Vermont Army National Guard rotary-wing pilots with 86th Troop Command conducted an aviation exchange with Senegalese Air Force pilots March 13-19, 2022. During the exchange, part of the State Partnership Program, the pilots discussed aviation safety and visited Senegalese Air Force facilities.
Vermont Army National Guard rotary-wing pilots with 86th Troop Command conducted an aviation exchange with Senegalese Air Force pilots March 13-19, 2022. During the exchange, part of the State Partnership Program, the pilots discussed aviation safety and visited Senegalese Air Force facilities. (Photo Credit: Joshua Cohen) VIEW ORIGINAL

COLCHESTER, Vt. – Vermont Army National Guard rotary-wing representatives with 86th Troop Command took part in an aviation exchange with Senegalese Air Force helicopter pilots as part of the State Partnership Program in Dakar, Senegal, March 13-19.

During the exchange, Vermont National Guardsmen and Senegalese pilots discussed accident causation theories, case studies on aircraft mishaps and crew coordination, according to 1st Lt. Daniel Phelps, a Vermont National Guard rotary-wing pilot and SPP coordinator.

“The primary goal was to conduct an aviation safety and crew coordination tactics, techniques and procedures exchange with Senegalese pilots,” said Phelps. “Items discussed were capability overviews from the Senegalese Air Force, Vermont National Guard aviation, and the State Partnership Program.”

“We had good discussions about culture and how it affects the safety of crew members working together to operate military aircraft,” said Capt. Joseph Davis, a Vermont National Guard rotary-wing pilot accompanying Phelps.

In Senegal, French is the national language.

“Fortunately, the international language of general aviation is English, so there were numerous times pilots were able to connect,” said Phelps. “Ultimately, aviation programs face similar challenges.”

Vermont National Guard pilots toured the flight line at the Ouakam Air Base and were briefed on base emergency response procedures. The Vermont Guardsmen also visited the Senegalese Air Force Flight School.

Phelps said the aviation exchange was the first in over five years and will continue later this year as Senegalese Air Force personnel are scheduled to visit Vermont for follow-on collaboration on aviation safety tactics, techniques and procedures.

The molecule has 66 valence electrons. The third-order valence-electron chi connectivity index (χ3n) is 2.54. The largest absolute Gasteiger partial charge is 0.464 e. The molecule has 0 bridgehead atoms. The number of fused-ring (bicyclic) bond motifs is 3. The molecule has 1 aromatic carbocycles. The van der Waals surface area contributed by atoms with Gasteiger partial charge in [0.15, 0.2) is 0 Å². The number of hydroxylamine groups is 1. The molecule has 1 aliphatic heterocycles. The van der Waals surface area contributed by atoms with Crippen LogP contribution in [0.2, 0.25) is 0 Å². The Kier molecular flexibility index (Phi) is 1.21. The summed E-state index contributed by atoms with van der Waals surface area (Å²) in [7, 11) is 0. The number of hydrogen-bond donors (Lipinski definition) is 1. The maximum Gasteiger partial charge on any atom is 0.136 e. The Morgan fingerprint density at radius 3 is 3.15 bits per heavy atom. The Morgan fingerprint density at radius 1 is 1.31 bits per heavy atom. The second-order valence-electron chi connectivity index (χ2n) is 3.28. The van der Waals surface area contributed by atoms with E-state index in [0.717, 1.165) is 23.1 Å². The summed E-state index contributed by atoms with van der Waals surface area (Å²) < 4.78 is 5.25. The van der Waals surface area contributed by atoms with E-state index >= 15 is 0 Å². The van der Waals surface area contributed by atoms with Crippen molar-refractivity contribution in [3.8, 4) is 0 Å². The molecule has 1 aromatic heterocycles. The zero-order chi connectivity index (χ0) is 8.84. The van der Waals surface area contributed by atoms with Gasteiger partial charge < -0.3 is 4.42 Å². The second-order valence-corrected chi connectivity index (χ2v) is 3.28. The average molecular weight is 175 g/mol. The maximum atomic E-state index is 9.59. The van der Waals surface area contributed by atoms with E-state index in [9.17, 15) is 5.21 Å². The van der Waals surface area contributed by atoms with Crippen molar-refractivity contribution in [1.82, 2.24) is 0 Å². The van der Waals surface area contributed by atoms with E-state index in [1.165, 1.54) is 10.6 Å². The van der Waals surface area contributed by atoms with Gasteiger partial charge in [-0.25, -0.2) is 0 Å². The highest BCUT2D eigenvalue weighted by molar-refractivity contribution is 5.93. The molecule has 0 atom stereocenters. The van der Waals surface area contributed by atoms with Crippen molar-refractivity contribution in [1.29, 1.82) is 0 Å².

“These relationships are important for our countries individually and for international stability, so we must continue to strengthen them,” Davis said.

Phelps said the event was scheduled a year in advance to “facilitate the continually growing relationship between Vermont and Senegal by improving interoperability and readiness for both partners.”

Added Davis: “Training with international partners helps us see the bigger picture, how things are done from a different perspective and how we might be able to modify our approach to similar problems.”

“Overall, we can learn a lot from our Senegalese counterparts,” said Phelps. “They are dedicated and motivated with years of experience from supporting U.N. missions.”

The Vermont National Guard and Senegal have a relationship through the State Partnership Program dating to 2008. The partners conduct several military-to-military engagements each year. In February, the Vermont National Guard deployed 15 Army and Air medical personnel to Saint Louis, Senegal, to work in hospitals and clinics for about two weeks — the fifth such exercise since 2018. Last year, a Senegalese Fire Brigade delegation led by Brig. Gen. Mor Seck traveled to Vermont to further their understanding of emergency preparedness and response across all state agencies.

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